Equity sectors that usually rise will fall. Guess what happened in 2021?

Hunting the hot market sectors one year often means losing money the next.

That’s an old lesson in investing, and it’s been confirmed once again.

Equity sectors that were big losers in 2020 rocketed in 2021 to become the biggest winners of the year, while the previous year’s high-flyers posted returns that ranged from mediocre to dire.

There are 11 sectors in the S&P 500 stock index: information technology, healthcare, financials, consumer discretionary, communications services, industrials and services, consumer discretionary, energy, utilities, real estate and materials.

They rise and fall with alarming regularity.

The big winner in 2020 was the consumer discretionary sector, with companies such as Amazon.com, Tesla, Home Depot and Nike. It returned 58 percent that year, including dividends, but only 19 percent in 2021, the third-worst of any industry. That was well below the nearly 29 percent return, including dividends, recorded by the overall S&P 500 index. The biggest loser for 2020 was energy, with a decline of 35 percent. But it gave investors a whopping 53 percent gain for 2021.

“Throughout history, there has been a massive rotation between the best and worst performing sectors,” said Scott Helfstein, executive director of thematic investing at ProShares. “Trying to pick a single sector to outperform the market is like trying to hit a piñata with a broadsword after being blindfolded and spun.”

Despite this, analysts continue to forecast winning sectors for the year ahead. In December, Bank of America forecast that energy and financial stocks would outperform the market in 2022. That would mean both sectors would have to repeat their impressive results from 2021, when energy was number 1 and financials third, with returns of 36 percent. Bank of America and Charles Schwab both said they expected healthcare stocks to outperform the overall S&P 500 in 2022, after nearly matching it in 2021.

It’s easy to bet on sectors that use exchange-traded funds, which reflect their performance quite well. Some representative funds include State Street’s Energy Select Sector SPDR Fund, Vanguard Financials ETF and the iShares US Real Estate ETF, which returned 38.7 percent.

The question for individual investors is not whether analysts’ forecasts will be right or wrong, but whether they should consider sector investments at all.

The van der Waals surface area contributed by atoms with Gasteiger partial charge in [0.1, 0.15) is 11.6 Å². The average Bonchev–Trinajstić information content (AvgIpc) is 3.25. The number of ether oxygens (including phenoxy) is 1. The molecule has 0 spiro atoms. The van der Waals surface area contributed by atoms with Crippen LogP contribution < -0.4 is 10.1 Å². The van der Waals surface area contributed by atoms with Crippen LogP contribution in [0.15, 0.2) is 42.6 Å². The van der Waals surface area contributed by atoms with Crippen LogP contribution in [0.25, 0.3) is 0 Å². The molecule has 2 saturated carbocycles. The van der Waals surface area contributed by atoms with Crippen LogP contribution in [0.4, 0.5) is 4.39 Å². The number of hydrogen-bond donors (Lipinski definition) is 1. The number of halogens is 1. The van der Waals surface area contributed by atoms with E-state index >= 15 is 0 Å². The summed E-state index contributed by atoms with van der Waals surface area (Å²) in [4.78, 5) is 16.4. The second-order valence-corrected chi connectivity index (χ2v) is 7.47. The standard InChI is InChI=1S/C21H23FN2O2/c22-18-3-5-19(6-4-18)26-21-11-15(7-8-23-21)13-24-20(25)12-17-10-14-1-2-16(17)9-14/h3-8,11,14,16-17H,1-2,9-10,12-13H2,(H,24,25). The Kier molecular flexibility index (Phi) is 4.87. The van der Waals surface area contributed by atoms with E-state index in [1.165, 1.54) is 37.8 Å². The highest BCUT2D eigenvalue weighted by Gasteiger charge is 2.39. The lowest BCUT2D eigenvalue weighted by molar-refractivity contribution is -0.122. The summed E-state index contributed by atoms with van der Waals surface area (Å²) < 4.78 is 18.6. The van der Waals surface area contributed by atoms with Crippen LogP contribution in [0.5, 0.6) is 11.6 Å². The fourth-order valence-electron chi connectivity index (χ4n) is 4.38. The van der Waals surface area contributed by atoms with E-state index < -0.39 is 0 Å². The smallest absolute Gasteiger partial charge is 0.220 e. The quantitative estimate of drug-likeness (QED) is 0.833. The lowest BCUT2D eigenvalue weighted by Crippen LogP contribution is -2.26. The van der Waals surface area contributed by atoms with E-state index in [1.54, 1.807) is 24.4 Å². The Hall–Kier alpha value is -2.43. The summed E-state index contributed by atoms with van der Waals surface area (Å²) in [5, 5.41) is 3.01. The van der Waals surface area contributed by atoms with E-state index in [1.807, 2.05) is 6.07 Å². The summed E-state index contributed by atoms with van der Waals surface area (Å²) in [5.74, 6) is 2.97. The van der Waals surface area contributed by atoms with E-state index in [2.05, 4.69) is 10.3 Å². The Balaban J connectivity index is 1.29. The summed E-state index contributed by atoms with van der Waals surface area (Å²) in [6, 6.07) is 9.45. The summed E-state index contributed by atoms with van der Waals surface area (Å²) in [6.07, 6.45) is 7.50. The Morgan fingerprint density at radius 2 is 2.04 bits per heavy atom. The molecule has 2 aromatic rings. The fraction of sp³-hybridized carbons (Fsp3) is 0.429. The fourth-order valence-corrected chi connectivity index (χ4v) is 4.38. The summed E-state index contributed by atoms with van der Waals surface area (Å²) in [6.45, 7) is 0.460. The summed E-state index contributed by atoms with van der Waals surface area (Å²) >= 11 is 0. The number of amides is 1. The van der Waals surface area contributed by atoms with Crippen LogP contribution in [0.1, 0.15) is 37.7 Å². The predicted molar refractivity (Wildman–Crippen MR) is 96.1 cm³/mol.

For example, in an economy recovering from a severe downturn or recession, one could bet that interest rate sensitive companies, such as those in the consumer durables sector, will outperform the market, along with financial and real estate stocks.

That trend persisted after the coronavirus pandemic caused stocks to plummet in early 2020. Over the next three quarters, consumer discretionary stocks led the way, with the best performance of the year before falling in 2021, while the real estate and financial sectors followed, recovering from their respective recessions in 2020 to outperform the market for 2021.

All that activity happened in just 20 months, so sector trading requires a lot of focus and a willingness to try and time the market.

That’s an approach that is unlikely to be successful for most individual investors focused on the long-term goal of building a nest, noted Elisabeth Kashner, vice president and director of global fund analytics for FactSet Research Systems.

“Every time you add a market call, you increase the risk of doing it right, but you can also do it really wrong,” Ms Kashner said. “It makes for a bumpy ride.”

Regardless of which industry is rising or falling, taking a broader approach to the market allows an investor to capture those results without taking on additional risk, said Warren McIntyre, a certified financial planner who leads VisionQuest Financial Planning in Troy, Michigan.

“You get all sectors in proportion to what they represent in the market. You don’t judge whether an industry is overvalued or undervalued,” said Mr. McIntyre.

Other drawbacks of sector-focused investing include the cost of more frequent trading and the taking away from the focus of a long-term strategy focused on the investor’s financial goals, said Randy Jones, a wealth management consultant with the First Financial Group in Reston, Va.

“Whether it’s one sector or the other, that remains a mystery. Look at when you need your money and find a good portfolio with a mix of sectors that can handle any kind of change in the economy,” said Mr Jones. “You want to make sure the money is there when you need it.”

Investors who nevertheless want to pursue an industry-oriented strategy will need to move away from a passive investment mindset, warned Matthew Bartolini, head of SPDR Americas Research at State Street Global Advisors.

“This is not something you throw into your account,” said Mr. Bartolini. “You have to constantly monitor because you’re deviating from the traditional paradigm of market weight.” The ordinary rules of buy-and-hold investing, which allow you to put your money in broad-based funds and then walk away, will no longer apply. “You definitely don’t want to take the wrong approach to set it up and forget about it.”


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